I identified with this post by Randy Walker over at The God Article. It describes the strange place I find myself in whenever the subject of religion comes up. I don’t discount the existence of a “higher power,” but I don’t really think there is one. If there is, I think it doesn’t give a crap about our petty little mortal problems. I still have some mystical, spiritual feelings that there may be “something” more, but my rational self says “nah.”
I am terribly disappointed in the Christians that I used to look up to, who advocate such bullshit as the “Ground Zero Ocean” alongside their professions of Jesus worship. From my understanding of Jesus, he would be delivering a scathing sermon to those pseudo-Christians. American Christianity is wrapped up in militant nationalism and tied with a stars and bars ribbon of patriotism that gags me with its hypocrisy. I have difficulty tolerating ANY religious talk at this point, because it causes a knee-jerk rage borne of the many years of having to listen to this strange brand of nation-worship disguised as the Word of God. Any time someone says they know “God’s Will,” I duck for cover. I still have enough religion in me to think that they may be struck down in their arrogance.
Anyway, enough of my rambling. Go read this blog! While you’re there, check out some of the other great posts by Mark Sandlin, such as his excellent and very popular Clobbering Biblical Gay Bashing, which delves into the issue of homosexuality in the Bible. I wish I had attended Sandlin’s church as a kid. I might not be the angry ex-Christian I am today. I had no idea until recently that progressive Christians existed, and in my own home state!
by Randy Walker
We agnostics are misunderstood and often shunned. Type “agnostic” into any search engine, and all kinds of insults and critiques will populate the window. We are called non-committing, afraid of confrontation, spineless, and so on. I encountered one forum that labeled us as lacking certain male reproductive organs. The point I am making here is that because we choose doubt over certainty, we are accused of not taking a stand and choosing the easy way out. I assure you: this is not true.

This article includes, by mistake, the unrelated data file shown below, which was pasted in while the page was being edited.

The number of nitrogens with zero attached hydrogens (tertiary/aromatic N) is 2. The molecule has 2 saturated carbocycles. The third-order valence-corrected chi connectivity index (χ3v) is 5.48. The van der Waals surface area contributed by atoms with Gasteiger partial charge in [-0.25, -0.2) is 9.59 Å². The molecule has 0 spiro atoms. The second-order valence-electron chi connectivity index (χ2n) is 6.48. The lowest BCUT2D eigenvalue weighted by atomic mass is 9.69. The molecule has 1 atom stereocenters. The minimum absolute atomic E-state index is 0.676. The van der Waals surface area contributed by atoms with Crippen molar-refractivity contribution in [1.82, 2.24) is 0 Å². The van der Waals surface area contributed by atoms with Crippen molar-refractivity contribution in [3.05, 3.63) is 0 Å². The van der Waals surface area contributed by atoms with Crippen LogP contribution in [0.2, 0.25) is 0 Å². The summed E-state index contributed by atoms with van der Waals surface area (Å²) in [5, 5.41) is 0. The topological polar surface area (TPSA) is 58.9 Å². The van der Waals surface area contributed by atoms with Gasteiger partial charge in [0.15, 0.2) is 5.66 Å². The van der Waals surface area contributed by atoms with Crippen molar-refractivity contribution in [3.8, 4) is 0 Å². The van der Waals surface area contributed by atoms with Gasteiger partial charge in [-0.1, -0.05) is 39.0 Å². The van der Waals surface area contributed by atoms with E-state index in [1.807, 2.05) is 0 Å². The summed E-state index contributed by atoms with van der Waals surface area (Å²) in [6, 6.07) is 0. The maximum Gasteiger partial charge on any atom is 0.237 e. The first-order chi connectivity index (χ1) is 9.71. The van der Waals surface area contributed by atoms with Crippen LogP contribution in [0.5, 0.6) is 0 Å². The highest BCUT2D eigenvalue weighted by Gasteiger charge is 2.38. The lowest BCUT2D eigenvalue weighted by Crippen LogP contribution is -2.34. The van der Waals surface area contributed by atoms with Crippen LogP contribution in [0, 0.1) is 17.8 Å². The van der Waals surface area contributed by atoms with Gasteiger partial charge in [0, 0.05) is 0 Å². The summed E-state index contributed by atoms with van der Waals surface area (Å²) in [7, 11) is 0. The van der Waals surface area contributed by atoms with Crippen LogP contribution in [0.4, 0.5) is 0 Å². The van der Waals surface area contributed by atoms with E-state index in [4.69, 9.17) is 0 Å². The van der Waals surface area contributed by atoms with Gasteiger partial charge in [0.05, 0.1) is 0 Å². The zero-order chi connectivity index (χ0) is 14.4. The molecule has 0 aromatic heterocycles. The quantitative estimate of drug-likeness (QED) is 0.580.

In fact, accepting the agnostic label means being rejected by both theists and atheists. Some theists lump atheists and agnostics into one category; while most fervent atheists slam us for not fully accepting science as absolute proof that God does not exist. If pleasing others and being accepted is important to someone, then being agnostic is not a good choice. It is a path littered with uncertainty and often-hateful resistance. A good comparison might compare agnostics to middle children. When there are three or more children in a family, and especially when there are only three children, the middle-born child feels overlooked and invalidated. Obviously, this may not always be true, but such feelings are real even if they are distorted perceptions. Being agnostic leaves me feeling overlooked and invalidated, sometimes, because I do not seem to fit-in with theists or atheists.
So, what is agnosticism and how did I “wander onto the agnostic path”? A more complete explanation of my personal journey will follow in later post. This post will provide some history of agnosticism, and how it has benefited mankind.